9. Look for patterns
Write down the tasks you do during the day. Think about the things that make you happy, invigorated or excited to do. Write down five of them, and identify why you like to do them.
For example, if you enjoy bullet-journaling, you take time to plan your calendar, keep lists of the books and movies you've seen and research design templates you feel confident replicating. In this example, you enjoy being organized, engaging with pop culture and exploring the principles of design through formatting. Determine where in your life you use those skills and whether any patterns emerge.
10. Ask others in your life about your skills
A great way to learn more about yourself is to ask people you trust, including friends, family members, impactful supervisors and fellow employees, about what they think you're good at or which of your skills are obvious to them. Asking for feedback might reveal skills and attributes you didn't realize you had. For example, you can ask questions like:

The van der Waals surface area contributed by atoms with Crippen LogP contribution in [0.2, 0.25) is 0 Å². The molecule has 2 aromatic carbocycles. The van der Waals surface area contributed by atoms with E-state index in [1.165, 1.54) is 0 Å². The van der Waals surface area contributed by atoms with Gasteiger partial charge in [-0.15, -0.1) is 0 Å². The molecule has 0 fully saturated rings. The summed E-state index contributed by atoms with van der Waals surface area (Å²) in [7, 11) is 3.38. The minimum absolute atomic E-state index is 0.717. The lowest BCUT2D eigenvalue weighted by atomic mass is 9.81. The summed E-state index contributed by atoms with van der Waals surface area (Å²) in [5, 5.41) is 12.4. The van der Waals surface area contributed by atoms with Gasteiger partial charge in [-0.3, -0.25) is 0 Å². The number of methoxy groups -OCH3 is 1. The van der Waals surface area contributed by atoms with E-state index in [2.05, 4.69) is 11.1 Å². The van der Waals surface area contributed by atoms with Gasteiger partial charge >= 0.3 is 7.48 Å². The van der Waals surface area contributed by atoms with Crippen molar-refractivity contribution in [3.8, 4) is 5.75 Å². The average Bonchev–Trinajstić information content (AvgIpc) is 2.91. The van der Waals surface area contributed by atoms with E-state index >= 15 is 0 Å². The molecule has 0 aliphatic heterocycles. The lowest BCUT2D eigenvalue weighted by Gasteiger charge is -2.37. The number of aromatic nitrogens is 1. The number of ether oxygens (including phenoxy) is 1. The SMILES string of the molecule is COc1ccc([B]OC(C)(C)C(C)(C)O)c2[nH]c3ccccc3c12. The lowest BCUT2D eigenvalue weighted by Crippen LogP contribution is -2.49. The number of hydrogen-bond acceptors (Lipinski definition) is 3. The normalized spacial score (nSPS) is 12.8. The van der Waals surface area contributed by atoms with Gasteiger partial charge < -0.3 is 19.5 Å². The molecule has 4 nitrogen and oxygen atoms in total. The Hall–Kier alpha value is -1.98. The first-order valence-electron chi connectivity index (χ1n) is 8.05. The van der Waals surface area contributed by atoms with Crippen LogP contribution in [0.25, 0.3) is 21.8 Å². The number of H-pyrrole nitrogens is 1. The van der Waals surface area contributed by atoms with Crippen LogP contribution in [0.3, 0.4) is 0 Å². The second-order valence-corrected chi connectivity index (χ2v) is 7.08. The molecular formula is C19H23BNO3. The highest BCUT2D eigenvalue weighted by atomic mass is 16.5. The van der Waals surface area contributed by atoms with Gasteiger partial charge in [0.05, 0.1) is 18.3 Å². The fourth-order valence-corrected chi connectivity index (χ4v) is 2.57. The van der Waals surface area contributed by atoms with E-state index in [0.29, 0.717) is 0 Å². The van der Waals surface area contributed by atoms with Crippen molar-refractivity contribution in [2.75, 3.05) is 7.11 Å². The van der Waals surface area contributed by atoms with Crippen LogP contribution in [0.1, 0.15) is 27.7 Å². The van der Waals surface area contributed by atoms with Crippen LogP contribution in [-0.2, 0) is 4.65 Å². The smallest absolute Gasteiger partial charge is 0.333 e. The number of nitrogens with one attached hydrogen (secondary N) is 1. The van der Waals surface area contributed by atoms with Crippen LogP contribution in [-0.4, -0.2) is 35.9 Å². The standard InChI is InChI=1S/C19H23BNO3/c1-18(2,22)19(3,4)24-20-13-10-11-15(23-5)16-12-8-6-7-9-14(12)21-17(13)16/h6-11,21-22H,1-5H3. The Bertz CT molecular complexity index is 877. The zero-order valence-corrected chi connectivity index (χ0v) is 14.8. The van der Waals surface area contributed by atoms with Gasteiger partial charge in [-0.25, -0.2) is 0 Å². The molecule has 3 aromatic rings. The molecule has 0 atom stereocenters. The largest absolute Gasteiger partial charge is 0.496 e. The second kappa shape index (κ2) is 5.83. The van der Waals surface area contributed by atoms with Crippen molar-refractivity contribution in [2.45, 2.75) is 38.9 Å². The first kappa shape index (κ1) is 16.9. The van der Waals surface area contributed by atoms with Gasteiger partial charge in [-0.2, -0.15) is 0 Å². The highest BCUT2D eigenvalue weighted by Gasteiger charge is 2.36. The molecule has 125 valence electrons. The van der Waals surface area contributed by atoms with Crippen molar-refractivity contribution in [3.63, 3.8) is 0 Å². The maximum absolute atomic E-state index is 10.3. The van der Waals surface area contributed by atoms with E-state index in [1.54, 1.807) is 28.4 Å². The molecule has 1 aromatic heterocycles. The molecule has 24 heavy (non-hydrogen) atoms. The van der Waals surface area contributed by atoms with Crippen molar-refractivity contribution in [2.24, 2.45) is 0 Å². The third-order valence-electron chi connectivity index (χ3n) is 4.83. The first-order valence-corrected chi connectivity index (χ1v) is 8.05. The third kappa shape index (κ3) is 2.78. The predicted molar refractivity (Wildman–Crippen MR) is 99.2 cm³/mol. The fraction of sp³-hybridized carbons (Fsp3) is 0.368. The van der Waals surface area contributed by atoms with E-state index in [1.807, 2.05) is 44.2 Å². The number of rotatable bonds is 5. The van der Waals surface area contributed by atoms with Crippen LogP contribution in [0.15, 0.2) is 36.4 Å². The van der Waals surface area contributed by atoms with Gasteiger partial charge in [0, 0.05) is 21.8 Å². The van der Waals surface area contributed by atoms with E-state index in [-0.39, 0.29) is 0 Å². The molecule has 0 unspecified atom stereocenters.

For which of my strengths can you always rely on me?
What work am I doing when I seem to have the most energy?
How do I positively impact this team?
Tips for helping you find what you're good at
Now that you know where to start, here are some tips to remember as you try to figure out what you're good at:
Know the difference between passion and strength
These are often different things, but they often rely on one another. Use your passion to focus on your strengths, and, in turn, think about how you can use your strengths to achieve your passions.
Keep an open mind
When it comes to learning something new, even something about yourself, it's important to keep an open mind about the many possibilities that might present themselves. Self-reflection and vulnerability are key components to figuring out your natural talents.
Being patient with yourself can help you figure out what you're good at. Learning is a process, so remind yourself that your efforts can bring you clarity, focus and the ability to do your most meaningful work.